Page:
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Discussion Starter · #1 ·
First off I'm not sure if this is the appropriate place to post this but I have an unusual rifle, and it's covered in Military Mausers of the World, so I figure it's worth a shot.

I have a Mauser-Vergueiro in 7mm mauser with no crest on the receiver. I know that Brazil received some, called the 1907 and they were used for the police, but this rifle has no Brazilian markings. It does have the commercial proof marks on the left side of the receiver.

Wondering if anyone had any idea what this rifle would have been used for. It's a relatively high serial number so I can't imagine it being a salesman piece, but I'm not sure.

Thanks in advance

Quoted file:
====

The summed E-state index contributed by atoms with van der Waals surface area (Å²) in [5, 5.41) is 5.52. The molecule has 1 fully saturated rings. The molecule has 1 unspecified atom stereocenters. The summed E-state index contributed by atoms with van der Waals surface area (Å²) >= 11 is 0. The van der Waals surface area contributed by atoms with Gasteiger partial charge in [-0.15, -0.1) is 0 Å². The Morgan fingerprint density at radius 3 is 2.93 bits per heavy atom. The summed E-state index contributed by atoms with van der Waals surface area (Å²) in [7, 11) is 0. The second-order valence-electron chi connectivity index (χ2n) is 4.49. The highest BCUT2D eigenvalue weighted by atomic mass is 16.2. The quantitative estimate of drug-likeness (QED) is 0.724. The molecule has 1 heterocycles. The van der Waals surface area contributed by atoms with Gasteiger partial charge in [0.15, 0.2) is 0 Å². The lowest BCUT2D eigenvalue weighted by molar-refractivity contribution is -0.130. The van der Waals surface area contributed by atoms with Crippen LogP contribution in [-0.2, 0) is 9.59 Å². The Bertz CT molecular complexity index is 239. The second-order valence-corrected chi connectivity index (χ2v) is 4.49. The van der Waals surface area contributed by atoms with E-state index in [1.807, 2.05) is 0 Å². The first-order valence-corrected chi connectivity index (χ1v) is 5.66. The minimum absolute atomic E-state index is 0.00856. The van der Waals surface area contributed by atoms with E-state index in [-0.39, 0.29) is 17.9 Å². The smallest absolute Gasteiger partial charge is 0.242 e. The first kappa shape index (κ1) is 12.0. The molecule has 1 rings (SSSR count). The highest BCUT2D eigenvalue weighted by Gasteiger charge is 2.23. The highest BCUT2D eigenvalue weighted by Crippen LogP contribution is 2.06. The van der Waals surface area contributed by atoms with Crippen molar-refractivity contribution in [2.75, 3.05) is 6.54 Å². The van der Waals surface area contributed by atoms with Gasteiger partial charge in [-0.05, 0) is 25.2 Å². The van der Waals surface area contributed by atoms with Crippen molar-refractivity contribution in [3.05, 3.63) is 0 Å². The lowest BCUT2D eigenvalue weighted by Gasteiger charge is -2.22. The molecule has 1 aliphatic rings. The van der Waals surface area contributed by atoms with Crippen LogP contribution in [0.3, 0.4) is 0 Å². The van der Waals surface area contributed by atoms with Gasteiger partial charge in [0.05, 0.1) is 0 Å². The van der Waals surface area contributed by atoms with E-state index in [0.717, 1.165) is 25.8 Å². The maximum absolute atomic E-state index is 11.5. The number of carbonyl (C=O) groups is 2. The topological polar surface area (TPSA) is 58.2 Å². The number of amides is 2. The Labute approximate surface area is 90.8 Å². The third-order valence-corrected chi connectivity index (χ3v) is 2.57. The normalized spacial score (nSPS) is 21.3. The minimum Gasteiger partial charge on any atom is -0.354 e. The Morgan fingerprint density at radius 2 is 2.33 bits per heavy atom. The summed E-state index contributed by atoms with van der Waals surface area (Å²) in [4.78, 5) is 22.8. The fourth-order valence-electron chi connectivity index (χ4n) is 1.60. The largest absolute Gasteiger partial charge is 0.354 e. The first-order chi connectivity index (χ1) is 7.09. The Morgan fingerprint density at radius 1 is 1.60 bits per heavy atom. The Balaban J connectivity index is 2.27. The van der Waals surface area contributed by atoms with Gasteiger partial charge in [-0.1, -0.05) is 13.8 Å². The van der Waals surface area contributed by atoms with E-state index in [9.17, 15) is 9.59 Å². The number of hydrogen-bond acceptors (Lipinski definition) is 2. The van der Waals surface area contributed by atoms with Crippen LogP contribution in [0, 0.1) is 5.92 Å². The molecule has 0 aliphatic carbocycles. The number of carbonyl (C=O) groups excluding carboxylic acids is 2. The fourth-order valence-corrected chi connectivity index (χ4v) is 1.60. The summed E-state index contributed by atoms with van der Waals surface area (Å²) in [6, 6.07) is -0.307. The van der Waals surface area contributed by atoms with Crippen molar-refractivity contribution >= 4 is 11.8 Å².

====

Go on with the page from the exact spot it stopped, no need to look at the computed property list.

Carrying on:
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I didn’t see a picture of the top of the receiver. I’d be curious to see if there is a “scallop” that is present when the original rifle chambered in 6.5x58 was converted to 8mm. If this rifle went from 6.5x58 to 7mm directly, or it really did start life as a 7mm, then I don’t think the scallop would have been necessary as 7mm is a shorter cartridge than 6.5x58, if I’m not mistaken.
 

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First off I'm not sure if this is the appropriate place to post this but I have an unusual rifle, and it's covered in Military Mausers of the World, so I figure it's worth a shot.
I have a Mauser-Vergueiro in 7mm mauser with no crest on the receiver. I know that Brazil received some, called the 1907 and they were used for the police, but this rifle has no Brazilian markings. It does have the commercial proof marks on the left side of the receiver.
...
You're right, she's a Vergueiro in 7 mm, same model as the ones made for Brazil. She might be a 'off the shelf' rifle, assembled probably from left-over parts, and sold on the civilian market. A rifle like her is mentioned in the 1911 ALFA catalogue.